When discussing changes in future travel plans during the pandemic, Nancy pointed out that future travel patterns will definitely change and that travellers’’ preferences and activities will shift towards familiar, predictable, trustable and low-risk destinations, such as domestic and regional resort destinations, outdoor activities and ecotourism attractions.
“Safe, uncrowded and comfortable destinations will have a surge in demand by travellers, giving rise to an opportunity to promote lesser-known destinations. Not only will this expand the economic benefits of tourism but also will solve the problem of crowds at popular attractions.”
In the aftermath of the pandemic, health and safety will become important factors in attracting tourists who prefer destinations with good infrastructure, proper medical facilities and compliance with standards for cleanliness, health and safety, she said.
Citing Tourism Malaysia’s survey on domestic travel in Malaysia last year, she said that most respondents are of the belief that Covid-19 had affected their travel behaviour.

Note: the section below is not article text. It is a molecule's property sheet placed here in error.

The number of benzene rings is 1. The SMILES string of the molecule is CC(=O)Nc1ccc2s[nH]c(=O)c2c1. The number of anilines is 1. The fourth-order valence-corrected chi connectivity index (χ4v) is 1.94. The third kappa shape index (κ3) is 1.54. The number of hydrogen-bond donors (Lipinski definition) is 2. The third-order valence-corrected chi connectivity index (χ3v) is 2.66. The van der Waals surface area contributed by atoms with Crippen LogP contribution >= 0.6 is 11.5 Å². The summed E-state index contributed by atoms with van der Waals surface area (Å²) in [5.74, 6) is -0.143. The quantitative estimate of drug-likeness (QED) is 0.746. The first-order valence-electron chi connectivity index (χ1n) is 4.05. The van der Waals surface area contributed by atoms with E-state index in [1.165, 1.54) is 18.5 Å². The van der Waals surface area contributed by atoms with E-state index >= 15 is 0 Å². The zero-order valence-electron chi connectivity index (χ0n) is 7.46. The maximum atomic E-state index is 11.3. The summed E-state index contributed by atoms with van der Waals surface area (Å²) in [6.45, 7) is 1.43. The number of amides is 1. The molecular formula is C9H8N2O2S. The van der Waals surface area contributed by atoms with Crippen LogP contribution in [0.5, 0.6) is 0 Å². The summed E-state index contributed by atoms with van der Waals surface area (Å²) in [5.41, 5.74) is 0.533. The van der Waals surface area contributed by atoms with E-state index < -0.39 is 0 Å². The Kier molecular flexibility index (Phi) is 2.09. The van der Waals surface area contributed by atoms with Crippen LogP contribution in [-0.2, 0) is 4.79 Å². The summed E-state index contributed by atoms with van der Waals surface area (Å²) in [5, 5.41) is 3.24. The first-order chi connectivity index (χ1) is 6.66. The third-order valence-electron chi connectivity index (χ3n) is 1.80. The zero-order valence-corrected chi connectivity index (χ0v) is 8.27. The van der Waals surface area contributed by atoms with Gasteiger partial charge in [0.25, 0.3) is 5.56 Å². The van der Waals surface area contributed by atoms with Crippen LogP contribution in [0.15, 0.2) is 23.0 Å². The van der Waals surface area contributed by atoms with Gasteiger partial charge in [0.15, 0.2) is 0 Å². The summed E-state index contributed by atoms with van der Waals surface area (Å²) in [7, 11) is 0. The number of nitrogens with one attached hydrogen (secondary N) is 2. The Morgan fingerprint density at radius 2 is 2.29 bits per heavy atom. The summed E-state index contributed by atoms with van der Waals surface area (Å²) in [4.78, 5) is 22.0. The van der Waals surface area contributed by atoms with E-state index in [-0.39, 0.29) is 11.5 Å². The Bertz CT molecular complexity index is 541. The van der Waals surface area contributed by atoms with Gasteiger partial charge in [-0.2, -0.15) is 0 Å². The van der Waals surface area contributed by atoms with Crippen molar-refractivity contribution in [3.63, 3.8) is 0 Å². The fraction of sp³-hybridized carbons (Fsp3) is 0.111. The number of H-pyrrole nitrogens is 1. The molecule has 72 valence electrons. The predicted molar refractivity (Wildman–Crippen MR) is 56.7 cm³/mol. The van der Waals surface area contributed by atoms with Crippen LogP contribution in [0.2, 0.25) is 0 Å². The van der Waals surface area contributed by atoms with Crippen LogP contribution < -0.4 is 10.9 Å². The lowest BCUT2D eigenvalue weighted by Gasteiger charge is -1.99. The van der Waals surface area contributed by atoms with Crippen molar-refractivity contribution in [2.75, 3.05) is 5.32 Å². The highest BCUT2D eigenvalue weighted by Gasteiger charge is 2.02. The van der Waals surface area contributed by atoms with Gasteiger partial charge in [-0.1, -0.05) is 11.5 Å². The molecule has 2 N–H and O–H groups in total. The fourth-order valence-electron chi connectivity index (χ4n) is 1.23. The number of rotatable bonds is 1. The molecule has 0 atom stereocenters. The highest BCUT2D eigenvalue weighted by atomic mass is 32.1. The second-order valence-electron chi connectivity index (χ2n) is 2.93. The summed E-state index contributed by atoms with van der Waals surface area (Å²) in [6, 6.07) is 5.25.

“Almost all respondents put health and safety as a high priority in their travel decisions and would avoid travelling to crowded places. Most respondents prefer to arrange their own travel through online booking services.”
She believes that tourism operators must “dramatically” review their business processes to adjust and adapt to new travel patterns during the pandemic.
“Travellers are seeking further support to face changing circumstances and uncertainty. Travel operators are becoming more valuable and important in assisting travellers in making informed decisions.”
She suggested that tourism operators remain flexible and to engage more with consumers and other stakeholders in order to overcome challenges and make travel enjoyable again which will in turn, encourage more tourists to travel.
This article was originally published in Oriental Daily and is produced as part of the Seafore Masterclass project, with support from the Institute for War and Peace Reporting